Mr Francis Wells – cardiac surgeon at Papworth Hospital in Cambridge - says that his approach to surgery is greatly influenced by Leonardo da Vinci. He says that the great artist’s anatomical drawing and notations show an insight into the reality of the human heart that outstrips the knowledge of many junior doctors today. In a paper that Wells co-authored for The Journal of Thoracic and Cardiovascular Surgery, he contends that da Vinci’s interest in everything around him generated connections that others wouldn’t see for at least another 200 years. Da Vinci wasn’t just a brilliant anatomist. He was also interested in acoustics, aquanautics, botany, engineering, geology, geography, meteorology... It was his observation of rivers that gave him profound insight into the flow of blood through the human system and the role played by chambers and valves at a time when direct measurement was impossible. (He painted the Mona Lisa and The Last Supper just to pay the bills.) How much we distrust the generalist today (although it’s worth noting that 16th century academics weren’t too keen on da Vinci back then); at a time of increasing specialization, and the ‘discovery’ of sub-niches within niches, when we have a problem we must bring in ‘the expert’ – someone who knows more and more about less and less. “Yes, because the world is so much more complicated now, with so much more technology. Experts who know our field are the only people who can show us the way through.” The cardiac surgery team at Great Ormond Street Hospital (GOSH) in London didn’t think so: In a paper published in Paediatric Anaesthesia, they report on the unacceptable number of technical and information errors that occurred in the post-operative handover from surgery to intensive care. Ventilation, monitoring lines, inotropes and vasodilators all have to be transferred twice; human error was impacting the quality and rate of patient recovery. The obvious place to look for improvement was other hospitals to see how they handled the task. You can almost hear the cry of “Let’s Benchmark!” now. Instead, the team contacted the Ferrari F1 team.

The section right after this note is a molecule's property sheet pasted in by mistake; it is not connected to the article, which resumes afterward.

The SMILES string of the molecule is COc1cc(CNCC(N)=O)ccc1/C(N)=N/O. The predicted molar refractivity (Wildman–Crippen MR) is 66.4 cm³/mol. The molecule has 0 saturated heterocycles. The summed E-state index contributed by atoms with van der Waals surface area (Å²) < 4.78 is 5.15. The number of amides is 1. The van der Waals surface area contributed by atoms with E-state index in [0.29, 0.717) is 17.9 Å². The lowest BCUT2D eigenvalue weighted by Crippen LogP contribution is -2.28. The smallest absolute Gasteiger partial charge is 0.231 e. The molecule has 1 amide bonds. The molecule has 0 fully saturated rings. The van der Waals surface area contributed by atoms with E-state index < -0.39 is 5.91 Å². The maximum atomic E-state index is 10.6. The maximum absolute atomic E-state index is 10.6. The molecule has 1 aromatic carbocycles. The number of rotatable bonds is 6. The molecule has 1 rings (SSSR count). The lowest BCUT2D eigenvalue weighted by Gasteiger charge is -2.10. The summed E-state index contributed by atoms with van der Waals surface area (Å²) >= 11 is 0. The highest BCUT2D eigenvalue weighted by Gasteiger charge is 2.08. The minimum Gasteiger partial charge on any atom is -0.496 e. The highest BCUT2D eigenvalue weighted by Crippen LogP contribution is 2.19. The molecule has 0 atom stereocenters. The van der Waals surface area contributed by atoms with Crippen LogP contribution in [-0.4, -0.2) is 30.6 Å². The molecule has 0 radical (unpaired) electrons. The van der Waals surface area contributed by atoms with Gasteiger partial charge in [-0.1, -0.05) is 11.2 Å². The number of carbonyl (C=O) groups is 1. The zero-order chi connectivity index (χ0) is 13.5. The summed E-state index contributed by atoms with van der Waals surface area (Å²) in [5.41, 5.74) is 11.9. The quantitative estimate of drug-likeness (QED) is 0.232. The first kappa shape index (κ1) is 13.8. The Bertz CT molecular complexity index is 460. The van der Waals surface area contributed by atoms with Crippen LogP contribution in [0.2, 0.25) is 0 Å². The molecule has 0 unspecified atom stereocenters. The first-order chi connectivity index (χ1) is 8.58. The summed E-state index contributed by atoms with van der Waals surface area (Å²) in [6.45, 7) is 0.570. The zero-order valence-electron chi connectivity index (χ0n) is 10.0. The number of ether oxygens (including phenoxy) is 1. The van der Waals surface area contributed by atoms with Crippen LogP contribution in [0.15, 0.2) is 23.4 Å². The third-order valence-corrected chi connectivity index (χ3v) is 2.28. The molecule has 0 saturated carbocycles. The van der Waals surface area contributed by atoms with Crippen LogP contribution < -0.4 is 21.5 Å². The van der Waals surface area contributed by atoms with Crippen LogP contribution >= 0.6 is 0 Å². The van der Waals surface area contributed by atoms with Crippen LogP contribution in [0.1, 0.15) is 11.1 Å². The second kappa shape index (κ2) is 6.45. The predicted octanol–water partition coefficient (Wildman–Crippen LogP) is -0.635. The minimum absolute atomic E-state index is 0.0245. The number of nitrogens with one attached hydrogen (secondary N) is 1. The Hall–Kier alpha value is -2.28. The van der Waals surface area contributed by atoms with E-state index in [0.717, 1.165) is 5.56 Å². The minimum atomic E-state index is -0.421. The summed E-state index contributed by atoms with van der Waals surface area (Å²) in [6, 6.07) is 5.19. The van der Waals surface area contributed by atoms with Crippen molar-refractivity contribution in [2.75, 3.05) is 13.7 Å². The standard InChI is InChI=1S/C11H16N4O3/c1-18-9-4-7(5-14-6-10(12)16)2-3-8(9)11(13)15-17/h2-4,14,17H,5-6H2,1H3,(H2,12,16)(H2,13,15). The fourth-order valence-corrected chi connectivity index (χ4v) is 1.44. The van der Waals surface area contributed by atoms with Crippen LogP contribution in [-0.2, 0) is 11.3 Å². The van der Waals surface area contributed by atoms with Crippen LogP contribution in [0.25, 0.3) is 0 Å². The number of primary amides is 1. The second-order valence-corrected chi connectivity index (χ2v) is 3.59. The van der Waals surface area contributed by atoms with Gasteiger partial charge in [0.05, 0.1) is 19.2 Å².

A Formula 1 pit-stop is one of the most tightly-choreographed, efficient models of how a multi-profession team comes together to perform a complex task under huge time pressure. Four tyre changes, driver visibility check and, until the 2010 ban, refuelling.
Watching the Ferrari mechanics at work, the GOSH team identified 11 ‘safety themes’ in which the pit lane outperformed their theatre. From this, they devised a better handover protocol – simple, reliable and easily trainable. The result: technical errors reduced, information omissions closed, and time to intensive care reduced by 90 seconds. Leonardo would be proud.
Coachaiku: 17-syllable reflections, in a 5-7-5 form, for personal and professional development.
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